Adoption and Use of Stand-Alone Electronic Prescribing in a Health Plan–Sponsored Initiative

In a health plan–sponsored e-prescribing initiative, participating PCPs' mean e-prescribing rate was 1 prescription per 4 pharmacy claims, but some PCPs achieved high use.

Published Online: March 09, 2010
Joshua M. Pevnick, MD, MSHS; Steven M. Asch, MD, MPH; John L. Adams, PhD; Soeren Mattke, MD, DSc; Mihir H. Patel, PharmD; Susan L. Ettner, PhD; and Douglas S. Bell, MD, PhD

Objectives: To quantify rates of stand-alone e-prescribing (SEP) adoption and use among primary care physicians (PCPs) participating in a SEP initiative and to determine which physician and patient characteristics were associated with higher rates of each.

 

Study Design: Using records from an insurer-led SEP initiative, we compared the characteristics of 297 PCPs who adopted SEP through the initiative with the characteristics of 1892 eligible PCPs who did not. Among 297 adopters, we studied the extent of SEP use.

 

Methods: Dependent variables included each physician’s adoption of SEP and his or her e-prescribing use ratio (the ratio of electronic prescriptions to pharmacy claims in the same period). Independent variables included characteristics of PCPs (specialty, practice size, and prescribing volume) and their patients (patient age, sex, race/ethnicity, and household income).

 

Results: Solo practitioners, pediatricians, and physicians with more patients from predominantly African American zip codes were underrepresented among SEP adopters. The mean (SD) e-prescribing use ratio among adopters was 0.23 (0.28). Twenty percent of physicians maintained e-prescribing use ratios above 0.50. Available physician characteristics explained little of the variance in use, but physicians in smaller practices had greater use (P = .02).

 

Conclusions: Certain categories of physicians may need more tailored incentives to adopt SEP. On average, adopters used the SEP system for only about one-quarter of their prescriptions. Some adopters achieved high levels of SEP use, and further research is needed to elucidate the factors that enabled this.

 

(Am J Manag Care. 2010;16(3):182-189)

e-Prescribing is seen as a critical technology for improving medication use.

 

  • In a health plan–sponsored e-prescribing initiative, the mean e-prescribing rate of participating primary care physicians (PCPs) was 1 prescription per 4 pharmacy claims, but some PCPs achieved high use.
  • Given this low use, future initiatives may need to consider more resources to increase e-prescribing use.
  • Efforts should be made to ensure that all patient demographics benefit from e-prescribing.
  • Higher e-prescribing use among physicians in smaller practices suggests that e-prescribing may be an appropriate manner of extending health information technology to these physicians, who traditionally are reluctant users of such technology.
There is evidence that in some settings health information technology (HIT) can improve patient outcomes and reduce healthcare costs.1 Most of this evidence comes from 4 healthcare organizations at which academic physicians and employees are usually required to use homegrown electronic medical records (EMRs).2-5 However, few physicians practice in these types of environments. More than 75% of physicians practice in groups of 5 or fewer.6 Unfortunately, the structure of these small community private practices is not conducive to providing the financial and time investment necessary for EMR adoption.7,8 As a result, only 9% to 14% of these practices have adopted EMRs compared with 23% to 50% of larger practices.9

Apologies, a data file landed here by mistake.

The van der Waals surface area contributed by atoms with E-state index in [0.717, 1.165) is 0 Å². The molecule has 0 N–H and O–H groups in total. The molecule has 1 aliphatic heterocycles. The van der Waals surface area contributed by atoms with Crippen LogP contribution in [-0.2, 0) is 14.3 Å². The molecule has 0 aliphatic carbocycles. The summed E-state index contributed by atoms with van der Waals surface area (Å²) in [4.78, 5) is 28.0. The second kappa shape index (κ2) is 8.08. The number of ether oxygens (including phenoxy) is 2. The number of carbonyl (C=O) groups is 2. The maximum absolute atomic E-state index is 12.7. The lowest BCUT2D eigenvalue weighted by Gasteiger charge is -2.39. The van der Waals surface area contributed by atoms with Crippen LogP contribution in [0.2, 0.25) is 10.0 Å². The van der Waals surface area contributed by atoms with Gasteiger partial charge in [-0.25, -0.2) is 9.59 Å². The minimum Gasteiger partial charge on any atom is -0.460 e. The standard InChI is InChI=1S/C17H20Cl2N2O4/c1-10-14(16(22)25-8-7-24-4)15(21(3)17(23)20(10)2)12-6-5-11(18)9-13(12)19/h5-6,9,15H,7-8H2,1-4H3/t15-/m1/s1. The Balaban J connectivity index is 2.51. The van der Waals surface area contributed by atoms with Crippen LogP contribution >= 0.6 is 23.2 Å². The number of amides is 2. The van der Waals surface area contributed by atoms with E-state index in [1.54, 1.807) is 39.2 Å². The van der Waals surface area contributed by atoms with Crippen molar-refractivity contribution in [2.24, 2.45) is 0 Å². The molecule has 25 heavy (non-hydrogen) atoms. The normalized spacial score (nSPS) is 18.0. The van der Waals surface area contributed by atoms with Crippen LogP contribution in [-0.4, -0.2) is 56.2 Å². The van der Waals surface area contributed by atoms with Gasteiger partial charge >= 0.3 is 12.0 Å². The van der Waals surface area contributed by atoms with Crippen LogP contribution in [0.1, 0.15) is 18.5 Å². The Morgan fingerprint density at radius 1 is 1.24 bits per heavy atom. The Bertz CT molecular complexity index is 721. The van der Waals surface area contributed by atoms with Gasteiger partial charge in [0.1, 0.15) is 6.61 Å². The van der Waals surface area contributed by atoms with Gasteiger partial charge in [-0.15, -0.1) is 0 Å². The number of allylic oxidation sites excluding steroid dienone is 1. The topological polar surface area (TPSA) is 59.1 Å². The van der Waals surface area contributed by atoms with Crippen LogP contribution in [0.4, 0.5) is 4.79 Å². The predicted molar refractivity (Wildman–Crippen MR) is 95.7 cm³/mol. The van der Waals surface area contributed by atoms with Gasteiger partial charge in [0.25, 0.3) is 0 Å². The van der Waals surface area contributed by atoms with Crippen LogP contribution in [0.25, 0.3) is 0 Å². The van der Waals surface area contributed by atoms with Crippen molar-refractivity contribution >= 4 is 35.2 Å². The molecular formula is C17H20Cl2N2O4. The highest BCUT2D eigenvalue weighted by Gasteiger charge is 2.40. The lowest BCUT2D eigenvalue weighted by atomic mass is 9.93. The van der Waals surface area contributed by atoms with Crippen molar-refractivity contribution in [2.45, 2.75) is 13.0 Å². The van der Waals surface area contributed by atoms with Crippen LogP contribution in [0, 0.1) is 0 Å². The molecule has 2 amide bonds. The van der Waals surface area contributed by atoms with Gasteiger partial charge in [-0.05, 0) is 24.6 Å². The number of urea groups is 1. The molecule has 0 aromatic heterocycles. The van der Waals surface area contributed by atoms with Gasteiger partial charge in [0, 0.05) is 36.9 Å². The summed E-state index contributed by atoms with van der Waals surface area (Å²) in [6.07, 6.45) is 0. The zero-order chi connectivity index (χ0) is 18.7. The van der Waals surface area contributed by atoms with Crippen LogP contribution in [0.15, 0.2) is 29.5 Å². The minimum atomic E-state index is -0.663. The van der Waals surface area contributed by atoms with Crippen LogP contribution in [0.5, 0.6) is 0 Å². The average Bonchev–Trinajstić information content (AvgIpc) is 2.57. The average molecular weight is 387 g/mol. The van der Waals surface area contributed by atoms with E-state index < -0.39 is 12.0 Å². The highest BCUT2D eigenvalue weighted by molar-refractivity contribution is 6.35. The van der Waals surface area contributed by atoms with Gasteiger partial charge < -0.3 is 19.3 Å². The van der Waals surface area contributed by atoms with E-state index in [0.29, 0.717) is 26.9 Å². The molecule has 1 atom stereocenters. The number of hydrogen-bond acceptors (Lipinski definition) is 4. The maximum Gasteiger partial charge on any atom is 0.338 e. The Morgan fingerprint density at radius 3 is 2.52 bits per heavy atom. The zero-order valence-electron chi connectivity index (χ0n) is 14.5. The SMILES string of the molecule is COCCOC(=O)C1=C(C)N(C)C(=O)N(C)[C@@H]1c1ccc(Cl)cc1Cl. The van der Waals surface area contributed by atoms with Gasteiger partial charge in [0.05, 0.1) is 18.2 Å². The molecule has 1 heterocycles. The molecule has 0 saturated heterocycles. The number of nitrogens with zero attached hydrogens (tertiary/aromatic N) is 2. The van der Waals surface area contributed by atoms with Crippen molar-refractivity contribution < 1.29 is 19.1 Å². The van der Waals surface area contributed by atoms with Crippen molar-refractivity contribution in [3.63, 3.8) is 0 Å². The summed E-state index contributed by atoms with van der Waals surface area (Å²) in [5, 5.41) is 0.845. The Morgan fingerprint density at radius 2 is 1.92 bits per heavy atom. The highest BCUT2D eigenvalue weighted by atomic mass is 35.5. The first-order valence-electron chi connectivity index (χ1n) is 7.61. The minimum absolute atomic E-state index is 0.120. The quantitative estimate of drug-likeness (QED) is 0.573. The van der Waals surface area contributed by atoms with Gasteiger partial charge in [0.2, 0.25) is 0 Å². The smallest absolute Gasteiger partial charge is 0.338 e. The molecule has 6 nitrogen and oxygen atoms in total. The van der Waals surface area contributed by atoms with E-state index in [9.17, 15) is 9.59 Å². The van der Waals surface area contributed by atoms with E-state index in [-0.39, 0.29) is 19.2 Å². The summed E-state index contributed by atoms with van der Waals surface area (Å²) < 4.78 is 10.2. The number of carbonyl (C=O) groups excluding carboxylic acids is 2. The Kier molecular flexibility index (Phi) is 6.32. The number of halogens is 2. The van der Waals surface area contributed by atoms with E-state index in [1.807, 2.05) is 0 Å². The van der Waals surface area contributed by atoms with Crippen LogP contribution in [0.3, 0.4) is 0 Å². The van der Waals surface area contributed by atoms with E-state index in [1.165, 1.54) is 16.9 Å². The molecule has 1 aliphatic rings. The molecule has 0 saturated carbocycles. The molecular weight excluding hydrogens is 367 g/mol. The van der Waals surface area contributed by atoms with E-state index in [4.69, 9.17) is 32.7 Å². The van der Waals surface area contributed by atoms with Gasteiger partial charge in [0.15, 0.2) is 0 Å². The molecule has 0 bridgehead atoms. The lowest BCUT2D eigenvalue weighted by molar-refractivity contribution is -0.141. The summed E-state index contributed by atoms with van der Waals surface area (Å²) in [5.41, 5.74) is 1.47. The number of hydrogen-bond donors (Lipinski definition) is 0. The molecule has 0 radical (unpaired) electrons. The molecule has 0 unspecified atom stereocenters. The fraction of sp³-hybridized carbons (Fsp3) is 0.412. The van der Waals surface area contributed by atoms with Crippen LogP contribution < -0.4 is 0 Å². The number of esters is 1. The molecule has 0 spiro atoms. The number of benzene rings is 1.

Stand-alone e-prescribing (SEP) has been proposed as a possible method of transitioning community physicians toward EMR functionality without the initial investments required for a full EMR system.10,11 Indeed, recent legislation promises to increase Medicare reimbursement for e-prescribing physicians in the short term and to decrease Medicare reimbursement for paper prescribers in the long term.12

We are aware of only 1 prior study that evaluates adoption and use of commercial SEP systems by community physicians. Fischer et al13 examined use and adoption of the PocketScript system, which was offered without cost to high-volume outpatient prescribers in Massachusetts. A striking finding of their analysis was the low use of e-prescribing, which (although increasing throughout the period studied) was less than 30% of all eligible prescriptions 1 year after adoption. The authors cite anecdotal evidence of increased e-prescribing since that period but present data only through early 2005.

To further characterize experiences with SEP from other states using another e-prescribing system and in a more recent period, we quantified the rates of e-prescribing adoption and use that occurred when Horizon Blue Cross Blue Shield of New Jersey (Horizon BCBSNJ) offered SEP to community physicians participating in their health maintenance organization (HMO) and preferred provider organization network. Our primary study objectives were to quantify rates of SEP adoption and use and to determine which physician and patient characteristics were associated with higher rates of each.

METHODS

Setting and Intervention

Horizon BCBSNJ, New Jersey’s largest health insurer, provides coverage for 3.2 million members. In late 2004, Horizon BCBSNJ launched an initiative offering its physicians Caremark’s iScribe SEP software (Caremark is Horizon BCBSNJ’s pharmacy benefits manager). The program installed SEP systems for individual physicians rather than for practices as a whole. All features of the program, including the target population, recruitment, and incentives provided, were determined by Horizon BCBSNJ for purposes of improving care delivery. Our analysis of physicians’ SEP adoption and use was subsequently designed to use secondary data from the program and from other sources.